Battle of the Ancre Heights, 1 October-11 November 1916

The battle of the Ancre Heights of 1 October-11 November 1916 was part of the wider first battle of the Somme. It was fought on the left of the British line of the Somme, with the aim of pinching out a German salient on the Ancre River created by the limited British advances further along the line. The attack was to be launched by the Reserve Army, which held the front on either side of the Ancre.

One attack was to be made on the front north from Hamel, on the right bank of the Ancre. It was hoped that this attack would advance east along a five mile front, and that its right flank would reach Miraumont on the Ancre, then four miles behind the German front line. A second attack would be made on the left back of the river, from the Thiepval Ridge. This attack also had Miraumont as its target. The attack on the Ancre Heights was to be launched at the same time as a Fourth Army attack further east (battle of the Transloy Ridges, 1-18 October 1916).

The main attack was to begin on 12 October (the official battle dates includes the preparation period). General Gough, commander of the Reserve Army (to become the Fifth Army at the end of October), spend the first part of October reorganising his units and launching preparatory attacks.

These included an attack by the Canadian Corps north of Courcelette, on the right flank of the Reserve Army, designed to capture part of the German front line (the Regina Trench) defended by the German Marine Brigade. On 1 October the Canadians advanced 400 yards east of Courcelette, but made no progress against their primary target. At no point did they capture the Regina Trench. Worse, by the end of 17 October they had made very little further progress and were still short of their primary target for 1 October.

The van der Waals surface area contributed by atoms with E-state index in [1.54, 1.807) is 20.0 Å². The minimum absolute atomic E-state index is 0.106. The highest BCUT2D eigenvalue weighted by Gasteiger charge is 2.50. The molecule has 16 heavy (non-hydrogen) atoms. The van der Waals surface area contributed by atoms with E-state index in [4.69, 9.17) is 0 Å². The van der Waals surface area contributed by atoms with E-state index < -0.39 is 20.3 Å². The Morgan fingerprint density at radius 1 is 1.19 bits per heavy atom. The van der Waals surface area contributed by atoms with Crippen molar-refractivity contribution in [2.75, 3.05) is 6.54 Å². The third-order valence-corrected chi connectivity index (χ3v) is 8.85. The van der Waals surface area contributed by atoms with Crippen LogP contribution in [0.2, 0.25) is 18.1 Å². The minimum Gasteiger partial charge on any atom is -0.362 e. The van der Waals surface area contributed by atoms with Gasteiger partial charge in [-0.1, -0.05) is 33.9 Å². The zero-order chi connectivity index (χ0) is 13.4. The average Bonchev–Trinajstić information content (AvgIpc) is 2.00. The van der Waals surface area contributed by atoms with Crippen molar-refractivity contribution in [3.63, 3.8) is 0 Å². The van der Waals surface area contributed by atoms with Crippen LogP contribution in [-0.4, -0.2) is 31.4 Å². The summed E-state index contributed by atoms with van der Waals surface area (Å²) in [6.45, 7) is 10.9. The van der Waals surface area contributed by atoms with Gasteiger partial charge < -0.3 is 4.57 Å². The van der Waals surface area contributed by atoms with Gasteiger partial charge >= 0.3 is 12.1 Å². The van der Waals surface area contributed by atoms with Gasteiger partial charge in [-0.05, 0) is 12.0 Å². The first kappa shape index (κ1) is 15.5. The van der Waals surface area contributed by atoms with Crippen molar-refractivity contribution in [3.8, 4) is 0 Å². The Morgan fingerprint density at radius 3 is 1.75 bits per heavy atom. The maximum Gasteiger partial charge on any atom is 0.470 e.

By 12 October, the weather was so bad that the planned offensive had to be postponed. The attack north of the Ancre was cancelled, and a new plan put in place. This involved an attack on the Regina Trench on 21 October, followed by an attack along the Ancre from 25 October.

On 15 October Gough issued orders for the new attack along the Ancre. It would be carried out by II Corps south of the river and V corps to the north. Its objectives included the ridge north of Courcelette, Miraumont, Serre, Pys and Irles, all on the or close to the Ancre. By the end of the entire battle of the Somme the only one of these objectives that would have been achieved was the partial clearance of the Courcelette ridge.

The attack on the Regina Trench went in at 12.06 pm on 21 October, and was a rare success. Supported by 200 heavy guns and howitzers, in half an hour II Corps captured the German front line on a front that ran from Thiepval to Courcelette. Once in the German trenches it was discovered that due to the convex nature of the ground to the north, they did not command a view down into the Ancre valley.

The main attack along the Ancre was repeatedly postponed due to poor weather, first to 1st November, then to 5th November and then indefinitely. Finally a more limited attack along the Ancre was carried out in mid November (battle of the Ancre, 13-19 November 1916) to pinch out the tip of the German salient on the Ancre.

Victoria Crosses on the Western Front - Somme 1916, 1 July 1916-13 November 1916, Paul Oldfield. Splits the story into two halves, first a series of narratives of the various stages of the battle looking at the context of how the VCs were won, and then a longer section of biographies, covering the lives of VC holders themselves as well as their families. The first half provides a readable narrative of the battle and it’s Victoria Crosses, the second half is much more of a reference work(Read Full Review)
cover cover cover

Books on the First World War | Subject Index: First World War

How to cite this article: Rickard, J (20 September 2007), Battle of the Ancre Heights, 1 October-11 November 1916 ,

Help - F.A.Q. - Contact Us - Search - Recent - About Us - Privacy